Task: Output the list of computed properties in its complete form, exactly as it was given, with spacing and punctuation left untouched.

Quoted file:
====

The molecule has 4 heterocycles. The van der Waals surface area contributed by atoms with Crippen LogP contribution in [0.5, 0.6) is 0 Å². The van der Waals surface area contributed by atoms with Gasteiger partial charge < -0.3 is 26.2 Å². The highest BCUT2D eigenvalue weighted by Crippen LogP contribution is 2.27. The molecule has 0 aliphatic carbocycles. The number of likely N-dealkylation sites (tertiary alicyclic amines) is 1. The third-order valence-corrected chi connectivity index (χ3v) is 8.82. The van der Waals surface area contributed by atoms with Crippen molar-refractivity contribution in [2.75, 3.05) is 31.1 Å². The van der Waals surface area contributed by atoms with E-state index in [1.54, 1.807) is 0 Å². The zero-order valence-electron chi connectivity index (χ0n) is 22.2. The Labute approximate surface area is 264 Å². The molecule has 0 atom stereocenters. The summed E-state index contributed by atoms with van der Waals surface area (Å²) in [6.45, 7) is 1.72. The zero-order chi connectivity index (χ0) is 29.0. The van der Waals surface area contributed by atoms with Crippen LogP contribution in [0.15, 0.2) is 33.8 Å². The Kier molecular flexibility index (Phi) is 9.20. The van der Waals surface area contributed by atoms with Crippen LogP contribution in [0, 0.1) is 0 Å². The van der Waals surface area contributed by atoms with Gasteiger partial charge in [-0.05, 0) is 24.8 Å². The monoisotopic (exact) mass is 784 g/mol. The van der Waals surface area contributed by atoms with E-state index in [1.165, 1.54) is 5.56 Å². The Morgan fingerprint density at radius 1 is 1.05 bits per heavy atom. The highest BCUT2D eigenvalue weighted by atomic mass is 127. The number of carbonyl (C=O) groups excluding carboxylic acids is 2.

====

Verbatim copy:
The molecule has 4 heterocycles. The van der Waals surface area contributed by atoms with Crippen LogP contribution in [0.5, 0.6) is 0 Å². The van der Waals surface area contributed by atoms with Gasteiger partial charge < -0.3 is 26.2 Å². The highest BCUT2D eigenvalue weighted by Crippen LogP contribution is 2.27. The molecule has 0 aliphatic carbocycles. The number of likely N-dealkylation sites (tertiary alicyclic amines) is 1. The third-order valence-corrected chi connectivity index (χ3v) is 8.82. The van der Waals surface area contributed by atoms with Crippen molar-refractivity contribution in [2.75, 3.05) is 31.1 Å². The van der Waals surface area contributed by atoms with E-state index in [1.54, 1.807) is 0 Å². The zero-order valence-electron chi connectivity index (χ0n) is 22.2. The Labute approximate surface area is 264 Å². The molecule has 0 atom stereocenters. The summed E-state index contributed by atoms with van der Waals surface area (Å²) in [6.45, 7) is 1.72. The zero-order chi connectivity index (χ0) is 29.0. The van der Waals surface area contributed by atoms with Crippen LogP contribution in [0.15, 0.2) is 33.8 Å². The Kier molecular flexibility index (Phi) is 9.20. The van der Waals surface area contributed by atoms with Crippen LogP contribution in [0, 0.1) is 0 Å². The van der Waals surface area contributed by atoms with Gasteiger partial charge in [-0.05, 0) is 24.8 Å². The monoisotopic (exact) mass is 784 g/mol. The van der Waals surface area contributed by atoms with E-state index in [1.165, 1.54) is 5.56 Å². The Morgan fingerprint density at radius 1 is 1.05 bits per heavy atom. The highest BCUT2D eigenvalue weighted by atomic mass is 127. The number of carbonyl (C=O) groups excluding carboxylic acids is 2.